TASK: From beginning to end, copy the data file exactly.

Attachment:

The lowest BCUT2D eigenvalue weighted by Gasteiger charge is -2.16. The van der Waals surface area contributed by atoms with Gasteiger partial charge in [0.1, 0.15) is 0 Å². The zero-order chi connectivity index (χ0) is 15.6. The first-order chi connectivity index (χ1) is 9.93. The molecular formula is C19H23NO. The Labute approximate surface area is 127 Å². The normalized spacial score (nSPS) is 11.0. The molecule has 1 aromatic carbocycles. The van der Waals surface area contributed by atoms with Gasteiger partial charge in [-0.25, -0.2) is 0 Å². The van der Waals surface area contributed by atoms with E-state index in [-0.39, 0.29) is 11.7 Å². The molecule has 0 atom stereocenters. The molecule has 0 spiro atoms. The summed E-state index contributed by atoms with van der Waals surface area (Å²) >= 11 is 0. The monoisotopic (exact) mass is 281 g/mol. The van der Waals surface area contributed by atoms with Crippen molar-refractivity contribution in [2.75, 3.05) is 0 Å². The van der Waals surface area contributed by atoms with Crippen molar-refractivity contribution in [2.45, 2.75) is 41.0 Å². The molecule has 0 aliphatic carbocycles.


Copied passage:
The lowest BCUT2D eigenvalue weighted by Gasteiger charge is -2.16. The van der Waals surface area contributed by atoms with Gasteiger partial charge in [0.1, 0.15) is 0 Å². The zero-order chi connectivity index (χ0) is 15.6. The first-order chi connectivity index (χ1) is 9.93. The molecular formula is C19H23NO. The Labute approximate surface area is 127 Å². The normalized spacial score (nSPS) is 11.0. The molecule has 1 aromatic carbocycles. The van der Waals surface area contributed by atoms with Gasteiger partial charge in [-0.25, -0.2) is 0 Å². The van der Waals surface area contributed by atoms with E-state index in [-0.39, 0.29) is 11.7 Å². The molecule has 0 atom stereocenters. The molecule has 0 spiro atoms. The summed E-state index contributed by atoms with van der Waals surface area (Å²) >= 11 is 0. The monoisotopic (exact) mass is 281 g/mol. The van der Waals surface area contributed by atoms with Crippen molar-refractivity contribution in [2.75, 3.05) is 0 Å². The van der Waals surface area contributed by atoms with Crippen molar-refractivity contribution in [2.45, 2.75) is 41.0 Å². The molecule has 0 aliphatic carbocycles.